Christopher Hitchens wishes stricter orders had been given and enforced to the Libyan rebels that Muammar Qaddafi was not to be killed.
Among other things, this tacit agreement persuades me that no general instruction was ever issued to the forces closing in on Qaddafi in his hometown of Sirte. Nothing to the effect of: Kill him if you absolutely must, but try and put him under arrest and have him (and others named, whether family or otherwise) transferred to the Netherlands. At any rate, it seems certain that even if any such order was promulgated, it was not very forcefully.
This gives far too much credit to the ability of Libyan leaders to command and control their forces. This was not a standard, Western-style uniformed army that follows orders given by a lawful chain of command. These forces were at the end of the day a ragtag group of armed civilians organized as a militia with a singular purpose: to defeat Qaddafi. That mission did not require his death, but his death was welcomed nonetheless.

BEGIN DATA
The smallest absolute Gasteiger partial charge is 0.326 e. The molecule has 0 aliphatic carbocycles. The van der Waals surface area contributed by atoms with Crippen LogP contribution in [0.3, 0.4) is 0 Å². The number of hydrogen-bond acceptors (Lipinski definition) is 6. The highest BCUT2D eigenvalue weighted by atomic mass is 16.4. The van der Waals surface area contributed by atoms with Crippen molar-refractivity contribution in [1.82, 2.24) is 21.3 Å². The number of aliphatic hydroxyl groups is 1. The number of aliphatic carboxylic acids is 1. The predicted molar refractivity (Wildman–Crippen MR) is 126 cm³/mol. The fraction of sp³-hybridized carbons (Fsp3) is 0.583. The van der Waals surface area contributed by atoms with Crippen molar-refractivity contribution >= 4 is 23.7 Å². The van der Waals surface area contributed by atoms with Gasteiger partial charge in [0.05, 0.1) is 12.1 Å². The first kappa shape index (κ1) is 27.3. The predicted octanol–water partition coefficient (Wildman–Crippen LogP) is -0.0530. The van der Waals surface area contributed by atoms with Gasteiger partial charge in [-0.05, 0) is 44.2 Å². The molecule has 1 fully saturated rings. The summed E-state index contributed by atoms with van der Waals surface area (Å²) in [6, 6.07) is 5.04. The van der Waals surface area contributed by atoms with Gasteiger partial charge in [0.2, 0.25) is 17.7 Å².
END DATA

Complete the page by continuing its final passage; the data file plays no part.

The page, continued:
Regardless, Hitchens makes the case for why Qaddafi’s remaining son Saif should be brought in alive.
It will be quite a disgrace if he is also killed out of hand, or if at the very least the NTC and the international community do not remind their fighters that he needs to be taken into lawful custody.
This is not to display any undue sympathy for Seif, or others on the wanted list. But he in particular is the repository of an enormous amount of potentially useful information, about the nature of the dead regime and perhaps even of the whereabouts of strategic material—to say nothing of vast illegal holdings of money that are the rightful property of the Libyan people. In more senses than one, it would be a crime to be party to this destruction of evidence.